Sustainable tourism, justice and an ethic of care: toward the Just Destination

Research output: Contribution to journalArticle

72 Citations (Scopus)

Abstract

While a strong knowledge base has developed in sustainable tourism, theoretical links to justice and ethics have been slow to emerge at the destination level, especially about fairness, equity and justice for disadvantaged local groups, including poor, minority and indigenous populations. This paper draws upon, and justifies the use of several key philosophical traditions and social-political perspectives on justice to tackle this issue. A case study illustrates a range of justice issues experienced by local Mayan residents in Quintana Roo, Mexico, related to procedural and distributive justice, fairness and equity in the development and marketing of their natural and cultural heritage for tourism, as well as discriminatory and exclusionary practices toward that ethnic minority. Together, theoretical and empirical insights corroborate the need for a justice-oriented framework that addresses the social and cultural well-being of disadvantaged populations, and attempts to ensure that the poor are better off through tourism development and marketing. Following Rawls' concept of justice, and linked to Fainstein's Just City, a preliminary framework, based on a joint ethic of justice and care, is outlined to guide tourism development, marketing and policy making in the Just Destination and to offer performative resistance to a globalized culture of consumption. © 2013 © 2013 Taylor & Francis.
Original languageEnglish
Pages (from-to)11-30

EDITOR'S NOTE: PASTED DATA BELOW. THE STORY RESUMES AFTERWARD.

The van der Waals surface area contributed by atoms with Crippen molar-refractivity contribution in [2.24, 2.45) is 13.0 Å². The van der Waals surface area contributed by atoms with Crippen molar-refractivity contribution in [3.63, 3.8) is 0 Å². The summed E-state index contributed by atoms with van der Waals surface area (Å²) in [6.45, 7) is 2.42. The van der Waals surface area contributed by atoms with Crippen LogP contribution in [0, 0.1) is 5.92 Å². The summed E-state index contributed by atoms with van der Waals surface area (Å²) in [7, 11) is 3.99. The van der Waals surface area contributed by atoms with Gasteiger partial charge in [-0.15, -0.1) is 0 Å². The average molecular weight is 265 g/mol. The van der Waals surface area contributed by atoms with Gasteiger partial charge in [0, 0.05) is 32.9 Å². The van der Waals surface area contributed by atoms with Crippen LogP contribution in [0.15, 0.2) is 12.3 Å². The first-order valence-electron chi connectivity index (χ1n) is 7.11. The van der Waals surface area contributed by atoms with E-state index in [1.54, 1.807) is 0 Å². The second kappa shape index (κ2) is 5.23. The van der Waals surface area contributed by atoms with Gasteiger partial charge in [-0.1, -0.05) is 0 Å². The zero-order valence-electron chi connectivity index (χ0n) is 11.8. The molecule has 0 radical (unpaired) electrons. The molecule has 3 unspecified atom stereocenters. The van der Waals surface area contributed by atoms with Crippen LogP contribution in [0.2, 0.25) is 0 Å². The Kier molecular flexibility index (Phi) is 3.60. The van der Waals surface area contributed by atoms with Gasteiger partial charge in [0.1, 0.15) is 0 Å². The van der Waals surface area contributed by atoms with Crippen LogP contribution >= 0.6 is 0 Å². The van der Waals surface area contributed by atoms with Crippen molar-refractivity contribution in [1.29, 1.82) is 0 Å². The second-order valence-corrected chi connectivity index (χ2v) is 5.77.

Number of pages20
JournalJournal of Sustainable Tourism
DOIs
Publication statusPublished - 1 Jan 2014

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ecotourism
ethics
justice
Tourism
moral philosophy
marketing
tourism development
fairness
equity
distributive justice
ethnic minority
indigenous population
Ethics of care
Justice
Sustainable tourism
Destination
cultural heritage
national minority
policy making
Mexico

All Science Journal Classification (ASJC) codes

  • Geography, Planning and Development
  • Tourism, Leisure and Hospitality Management

Cite this

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title = "Sustainable tourism, justice and an ethic of care: toward the Just Destination",
abstract = "While a strong knowledge base has developed in sustainable tourism, theoretical links to justice and ethics have been slow to emerge at the destination level, especially about fairness, equity and justice for disadvantaged local groups, including poor, minority and indigenous populations. This paper draws upon, and justifies the use of several key philosophical traditions and social-political perspectives on justice to tackle this issue. A case study illustrates a range of justice issues experienced by local Mayan residents in Quintana Roo, Mexico, related to procedural and distributive justice, fairness and equity in the development and marketing of their natural and cultural heritage for tourism, as well as discriminatory and exclusionary practices toward that ethnic minority. Together, theoretical and empirical insights corroborate the need for a justice-oriented framework that addresses the social and cultural well-being of disadvantaged populations, and attempts to ensure that the poor are better off through tourism development and marketing. Following Rawls' concept of justice, and linked to Fainstein's Just City, a preliminary framework, based on a joint ethic of justice and care, is outlined to guide tourism development, marketing and policy making in the Just Destination and to offer performative resistance to a globalized culture of consumption. {\circledC} 2013 {\circledC} 2013 Taylor & Francis.",
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Sustainable tourism, justice and an ethic of care: toward the Just Destination. / Jamal, Tazim; Camargo, Blanca Alejandra.

In: Journal of Sustainable Tourism, 01.01.2014, p. 11-30.

Research output: Contribution to journalArticle

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